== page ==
How Propaganda Works

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Princeton University Press, May 26, 2015 - Political Science - 376 pages
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Our democracy today is fraught with political campaigns, lobbyists, liberal media, and Fox News commentators, all using language to influence the way we think and reason about public issues. Even so, many of us believe that propaganda and manipulation aren't problems for us—not in the way they were for the totalitarian societies of the mid-twentieth century. In How Propaganda Works, Jason Stanley demonstrates that more attention needs to be paid. He examines how propaganda operates subtly, how it undermines democracy—particularly the ideals of democratic deliberation and equality—and how it has damaged democracies of the past.

Focusing on the shortcomings of liberal democratic states, Stanley provides a historically grounded introduction to democratic political theory as a window into the misuse of democratic vocabulary for propaganda's selfish purposes. He lays out historical examples, such as the restructuring of the US public school system at the turn of the twentieth century, to explore how the language of democracy is sometimes used to mask an undemocratic reality. Drawing from a range of sources, including feminist theory, critical race theory, epistemology, formal semantics, educational theory, and social and cognitive psychology, he explains how the manipulative and hypocritical declaration of flawed beliefs and ideologies arises from and perpetuates inequalities in society, such as the racial injustices that commonly occur in the United States.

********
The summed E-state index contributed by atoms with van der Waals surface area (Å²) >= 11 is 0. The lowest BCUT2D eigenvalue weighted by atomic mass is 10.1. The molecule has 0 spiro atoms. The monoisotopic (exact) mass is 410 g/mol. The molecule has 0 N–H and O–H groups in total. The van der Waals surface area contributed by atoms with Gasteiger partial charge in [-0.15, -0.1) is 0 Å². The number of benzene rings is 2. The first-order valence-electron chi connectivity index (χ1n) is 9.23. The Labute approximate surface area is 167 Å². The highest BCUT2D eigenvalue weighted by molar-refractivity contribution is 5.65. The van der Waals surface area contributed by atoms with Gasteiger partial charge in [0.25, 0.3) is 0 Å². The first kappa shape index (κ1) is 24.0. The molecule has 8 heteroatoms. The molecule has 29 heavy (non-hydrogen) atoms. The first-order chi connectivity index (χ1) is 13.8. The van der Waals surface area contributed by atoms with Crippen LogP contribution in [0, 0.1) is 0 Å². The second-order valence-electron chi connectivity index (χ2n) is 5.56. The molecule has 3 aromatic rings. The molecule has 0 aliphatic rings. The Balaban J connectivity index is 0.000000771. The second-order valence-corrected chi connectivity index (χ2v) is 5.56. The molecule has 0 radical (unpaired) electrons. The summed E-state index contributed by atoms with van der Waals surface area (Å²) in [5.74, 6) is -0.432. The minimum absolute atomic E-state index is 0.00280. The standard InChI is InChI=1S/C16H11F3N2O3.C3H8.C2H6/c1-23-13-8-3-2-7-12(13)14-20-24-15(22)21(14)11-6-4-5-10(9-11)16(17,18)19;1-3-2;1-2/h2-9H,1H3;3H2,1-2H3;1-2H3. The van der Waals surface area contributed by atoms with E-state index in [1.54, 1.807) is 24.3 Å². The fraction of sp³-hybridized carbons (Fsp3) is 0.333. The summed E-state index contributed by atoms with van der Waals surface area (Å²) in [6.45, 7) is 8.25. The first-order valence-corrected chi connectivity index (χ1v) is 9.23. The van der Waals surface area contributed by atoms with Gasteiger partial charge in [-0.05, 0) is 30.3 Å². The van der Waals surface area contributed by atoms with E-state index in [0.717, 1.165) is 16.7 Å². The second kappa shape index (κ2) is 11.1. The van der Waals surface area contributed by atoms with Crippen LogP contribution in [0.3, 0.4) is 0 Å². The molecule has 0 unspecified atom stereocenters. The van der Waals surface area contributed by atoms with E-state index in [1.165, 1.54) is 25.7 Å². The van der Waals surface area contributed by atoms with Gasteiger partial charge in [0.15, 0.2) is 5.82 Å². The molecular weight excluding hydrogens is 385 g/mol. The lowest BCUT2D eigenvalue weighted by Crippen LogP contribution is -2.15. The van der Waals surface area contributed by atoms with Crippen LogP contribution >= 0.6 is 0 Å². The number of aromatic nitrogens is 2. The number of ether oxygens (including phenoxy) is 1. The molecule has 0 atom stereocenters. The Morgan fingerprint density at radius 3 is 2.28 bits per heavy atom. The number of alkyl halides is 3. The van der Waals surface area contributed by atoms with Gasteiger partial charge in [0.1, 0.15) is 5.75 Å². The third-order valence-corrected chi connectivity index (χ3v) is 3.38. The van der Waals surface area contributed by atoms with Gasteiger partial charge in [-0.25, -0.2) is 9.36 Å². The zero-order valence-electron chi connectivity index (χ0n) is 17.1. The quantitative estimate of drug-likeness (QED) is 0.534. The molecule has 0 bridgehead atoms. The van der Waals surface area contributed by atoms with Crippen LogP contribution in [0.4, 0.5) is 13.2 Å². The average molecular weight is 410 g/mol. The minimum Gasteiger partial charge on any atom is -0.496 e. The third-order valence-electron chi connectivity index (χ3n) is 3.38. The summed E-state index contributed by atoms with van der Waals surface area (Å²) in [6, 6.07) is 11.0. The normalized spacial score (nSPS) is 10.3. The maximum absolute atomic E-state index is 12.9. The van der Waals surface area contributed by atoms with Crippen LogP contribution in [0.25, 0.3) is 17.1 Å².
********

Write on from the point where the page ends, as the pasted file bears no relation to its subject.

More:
How Propaganda Works shows that an understanding of propaganda and its mechanisms is essential for the preservation and protection of liberal democracies everywhere.

 

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HOW PROPAGANDA WORKS

User Review  - Jane Doe - Kirkus

An academic analysis of the ways in which propaganda still functions and influences ideology in contemporary society. The concept of propaganda seems to be an anachronism. Or, as Stanley (Philosophy ... Read full review

Contents

The Problem of Propaganda
1
1 Propaganda in the History of Political Thought
27
2 Propaganda Defined
39
3 Propaganda in Liberal Democracy
81
4 Language as a Mechanism of Control
125
5 Ideology
178
6 Political Ideologies
223
A Case Study
269
Conclusion
292
Acknowledgments
295
Notes
305
Bibliography
335
Index
347
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About the author (2015)

Jason Stanley is the Jacob Urowsky Professor of Philosophy at Yale University. He is the author of Knowledge and Practical Interests, Language in Context, and Know How.

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